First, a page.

Business, Singapore
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On business partnerships and the alignment of values.

Recently I’d been thinking hard about choosing the most suitable types of people to work with. For it’s quite clear that nobody can succeed alone.

So today I want to take some time out to blog about the alignment of values in business partnerships. This is a reflections post after talking at length with my friends and business mentors: D’niel, Dr. Sun and Raymond.

For the convenient definition, let’s define “values” as “principles guiding behaviour/ what should be executed” and “vision” can be defined as “what should be the end goal”. “Interest” can be defined as “what is the benefit to each party”.

On the importance of being grounded.

To start off, a person should never take full credit for his or her success, because without the support of the people and institutions around you, it’s not possible to succeed.

Narcissistic people by definition however, will always take full credit. So it is very important to avoid working with narcissists. For narcissistic people will make you suffer in the short-term, and nobody in the right mind would want to work with an attention-seeker in the long-run.

So why bother even collaborating with a narcissistic person? It’s best to wait a bit instead to avoid incurring the opportunity cost of being able to work super well with someone of the same value later in life.

Value here is defined as the principles of behaviour in the business context.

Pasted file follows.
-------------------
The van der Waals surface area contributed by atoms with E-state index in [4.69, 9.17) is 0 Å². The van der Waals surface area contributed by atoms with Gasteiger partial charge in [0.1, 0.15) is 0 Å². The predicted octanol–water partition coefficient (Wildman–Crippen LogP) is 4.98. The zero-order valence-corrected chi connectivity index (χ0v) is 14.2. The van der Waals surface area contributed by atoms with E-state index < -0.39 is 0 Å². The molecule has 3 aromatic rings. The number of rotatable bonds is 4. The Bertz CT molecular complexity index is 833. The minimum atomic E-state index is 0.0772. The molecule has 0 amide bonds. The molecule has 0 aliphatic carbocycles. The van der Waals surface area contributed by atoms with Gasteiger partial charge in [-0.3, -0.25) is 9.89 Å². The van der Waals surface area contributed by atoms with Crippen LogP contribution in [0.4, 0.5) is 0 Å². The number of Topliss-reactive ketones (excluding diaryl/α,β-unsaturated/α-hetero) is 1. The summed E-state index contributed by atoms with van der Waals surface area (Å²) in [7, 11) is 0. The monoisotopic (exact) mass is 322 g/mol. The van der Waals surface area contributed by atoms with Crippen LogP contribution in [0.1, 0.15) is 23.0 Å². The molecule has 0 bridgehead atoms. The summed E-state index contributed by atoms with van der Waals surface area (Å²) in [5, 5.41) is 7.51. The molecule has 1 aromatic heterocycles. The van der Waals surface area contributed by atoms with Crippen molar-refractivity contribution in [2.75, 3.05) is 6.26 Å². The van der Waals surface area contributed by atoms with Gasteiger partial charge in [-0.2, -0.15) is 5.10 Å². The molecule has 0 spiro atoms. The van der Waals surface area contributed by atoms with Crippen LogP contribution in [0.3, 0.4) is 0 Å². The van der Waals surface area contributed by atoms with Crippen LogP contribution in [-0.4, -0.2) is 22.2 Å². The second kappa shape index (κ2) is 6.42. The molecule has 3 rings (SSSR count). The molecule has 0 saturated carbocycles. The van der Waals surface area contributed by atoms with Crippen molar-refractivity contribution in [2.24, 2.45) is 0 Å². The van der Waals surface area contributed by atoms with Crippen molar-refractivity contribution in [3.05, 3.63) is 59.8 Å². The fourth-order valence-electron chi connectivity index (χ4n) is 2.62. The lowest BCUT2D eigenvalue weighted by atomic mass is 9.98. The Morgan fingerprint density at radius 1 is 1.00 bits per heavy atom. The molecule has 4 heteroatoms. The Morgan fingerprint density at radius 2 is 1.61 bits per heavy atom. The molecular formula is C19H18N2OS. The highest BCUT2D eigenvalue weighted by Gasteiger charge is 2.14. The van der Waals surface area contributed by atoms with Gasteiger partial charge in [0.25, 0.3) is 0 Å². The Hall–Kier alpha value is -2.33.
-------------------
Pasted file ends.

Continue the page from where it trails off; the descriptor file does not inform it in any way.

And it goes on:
On the alignment of values.

Take the blogging industry for example.

When it comes to “verifiables”, people who have been blogging for some time like myself have access to back-end data. We know that being read is an entirely different issue from writing whatever we want to write. There is always an agenda to writing, blogging and communication.

So there is are significant differences:

if I blog for money, if I blog for fun, or if I blog to promote a political agenda.

Of course, in the event that I don’t work for or with anyone else, nobody would care.

But if I want to be a little more ambitious, then I should collaborate with someone with the same philosophy as myself. However, I must then make sure that the partner has the same philosophy that I do, that it IS:

  • a great thing to blog for money;
  • okay to write absolutely nonsense posts if that is what the client wants;
  • perfectly find to go all out to convert my readers to a particular political agenda.

This is because there are all sorts of value systems when it comes to blogging. Some bloggers don’t even believe in monetization. Some people don’t believe that bimbotic and serious blog posts should coexist on one blog. Others don’t believe that a business blog should be mixed with a political agenda.

So my point is this: Passionate business partners who start their collaboration with different philosophies would probably end up killing each other, or burn-out.


Because the niche area is personally important to these people, but they differ strongly on what should be in terms of thought and execution. They might even end up finding each other unethical.